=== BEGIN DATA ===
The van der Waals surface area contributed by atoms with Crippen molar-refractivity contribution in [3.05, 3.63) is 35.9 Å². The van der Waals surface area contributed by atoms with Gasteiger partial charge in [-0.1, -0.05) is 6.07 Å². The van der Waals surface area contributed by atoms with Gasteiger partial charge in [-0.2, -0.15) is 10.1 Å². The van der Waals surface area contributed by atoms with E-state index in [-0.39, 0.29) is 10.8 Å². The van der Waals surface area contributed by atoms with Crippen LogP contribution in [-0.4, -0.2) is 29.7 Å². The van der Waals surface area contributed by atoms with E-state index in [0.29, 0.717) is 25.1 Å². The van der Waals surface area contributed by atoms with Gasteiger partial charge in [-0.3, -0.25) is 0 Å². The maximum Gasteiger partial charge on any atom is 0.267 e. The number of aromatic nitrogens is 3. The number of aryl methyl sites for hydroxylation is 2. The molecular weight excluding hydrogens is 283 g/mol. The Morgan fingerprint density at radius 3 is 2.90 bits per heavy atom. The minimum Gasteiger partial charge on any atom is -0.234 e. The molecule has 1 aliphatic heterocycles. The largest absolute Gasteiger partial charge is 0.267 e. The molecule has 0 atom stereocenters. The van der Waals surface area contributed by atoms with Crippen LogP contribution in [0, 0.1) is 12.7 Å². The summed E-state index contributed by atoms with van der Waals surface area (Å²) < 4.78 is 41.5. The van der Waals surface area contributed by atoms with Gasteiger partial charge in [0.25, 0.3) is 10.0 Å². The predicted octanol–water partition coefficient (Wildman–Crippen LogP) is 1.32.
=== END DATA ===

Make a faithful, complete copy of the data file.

The van der Waals surface area contributed by atoms with Crippen molar-refractivity contribution in [3.05, 3.63) is 35.9 Å². The van der Waals surface area contributed by atoms with Gasteiger partial charge in [-0.1, -0.05) is 6.07 Å². The van der Waals surface area contributed by atoms with Gasteiger partial charge in [-0.2, -0.15) is 10.1 Å². The van der Waals surface area contributed by atoms with E-state index in [-0.39, 0.29) is 10.8 Å². The van der Waals surface area contributed by atoms with Crippen LogP contribution in [-0.4, -0.2) is 29.7 Å². The van der Waals surface area contributed by atoms with E-state index in [0.29, 0.717) is 25.1 Å². The van der Waals surface area contributed by atoms with Gasteiger partial charge in [-0.3, -0.25) is 0 Å². The maximum Gasteiger partial charge on any atom is 0.267 e. The number of aromatic nitrogens is 3. The number of aryl methyl sites for hydroxylation is 2. The molecular weight excluding hydrogens is 283 g/mol. The Morgan fingerprint density at radius 3 is 2.90 bits per heavy atom. The minimum Gasteiger partial charge on any atom is -0.234 e. The molecule has 1 aliphatic heterocycles. The largest absolute Gasteiger partial charge is 0.267 e. The molecule has 0 atom stereocenters. The van der Waals surface area contributed by atoms with Crippen LogP contribution in [0, 0.1) is 12.7 Å². The summed E-state index contributed by atoms with van der Waals surface area (Å²) < 4.78 is 41.5. The van der Waals surface area contributed by atoms with Gasteiger partial charge in [0.25, 0.3) is 10.0 Å². The predicted octanol–water partition coefficient (Wildman–Crippen LogP) is 1.32.